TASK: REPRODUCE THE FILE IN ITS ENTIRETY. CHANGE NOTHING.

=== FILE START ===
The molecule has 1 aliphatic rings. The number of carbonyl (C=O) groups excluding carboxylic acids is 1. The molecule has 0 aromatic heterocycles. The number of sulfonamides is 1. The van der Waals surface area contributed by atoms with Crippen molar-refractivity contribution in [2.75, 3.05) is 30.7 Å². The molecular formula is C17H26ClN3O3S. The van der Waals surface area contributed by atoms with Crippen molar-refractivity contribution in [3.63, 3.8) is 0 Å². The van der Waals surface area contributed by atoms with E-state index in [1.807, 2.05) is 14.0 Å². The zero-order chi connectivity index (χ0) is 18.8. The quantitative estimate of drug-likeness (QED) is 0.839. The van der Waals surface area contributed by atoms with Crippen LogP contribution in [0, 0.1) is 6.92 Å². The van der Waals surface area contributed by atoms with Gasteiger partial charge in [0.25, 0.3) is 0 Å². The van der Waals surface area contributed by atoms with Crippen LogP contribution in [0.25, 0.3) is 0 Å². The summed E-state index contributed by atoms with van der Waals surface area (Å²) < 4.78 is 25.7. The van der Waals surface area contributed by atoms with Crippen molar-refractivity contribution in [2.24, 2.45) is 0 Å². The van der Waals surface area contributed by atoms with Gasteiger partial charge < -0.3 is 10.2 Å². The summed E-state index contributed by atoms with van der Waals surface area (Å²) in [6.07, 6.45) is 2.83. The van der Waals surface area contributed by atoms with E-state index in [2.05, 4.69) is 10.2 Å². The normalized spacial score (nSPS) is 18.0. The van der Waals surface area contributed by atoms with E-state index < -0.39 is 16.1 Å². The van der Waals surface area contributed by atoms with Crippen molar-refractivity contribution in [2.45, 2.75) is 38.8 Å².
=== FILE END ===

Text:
The molecule has 1 aliphatic rings. The number of carbonyl (C=O) groups excluding carboxylic acids is 1. The molecule has 0 aromatic heterocycles. The number of sulfonamides is 1. The van der Waals surface area contributed by atoms with Crippen molar-refractivity contribution in [2.75, 3.05) is 30.7 Å². The molecular formula is C17H26ClN3O3S. The van der Waals surface area contributed by atoms with Crippen molar-refractivity contribution in [3.63, 3.8) is 0 Å². The van der Waals surface area contributed by atoms with E-state index in [1.807, 2.05) is 14.0 Å². The zero-order chi connectivity index (χ0) is 18.8. The quantitative estimate of drug-likeness (QED) is 0.839. The van der Waals surface area contributed by atoms with Crippen LogP contribution in [0, 0.1) is 6.92 Å². The van der Waals surface area contributed by atoms with Gasteiger partial charge in [0.25, 0.3) is 0 Å². The van der Waals surface area contributed by atoms with Crippen LogP contribution in [0.25, 0.3) is 0 Å². The summed E-state index contributed by atoms with van der Waals surface area (Å²) < 4.78 is 25.7. The van der Waals surface area contributed by atoms with Crippen molar-refractivity contribution in [2.24, 2.45) is 0 Å². The van der Waals surface area contributed by atoms with Gasteiger partial charge < -0.3 is 10.2 Å². The summed E-state index contributed by atoms with van der Waals surface area (Å²) in [6.07, 6.45) is 2.83. The van der Waals surface area contributed by atoms with E-state index in [2.05, 4.69) is 10.2 Å². The normalized spacial score (nSPS) is 18.0. The van der Waals surface area contributed by atoms with E-state index < -0.39 is 16.1 Å². The van der Waals surface area contributed by atoms with Crippen molar-refractivity contribution in [2.45, 2.75) is 38.8 Å².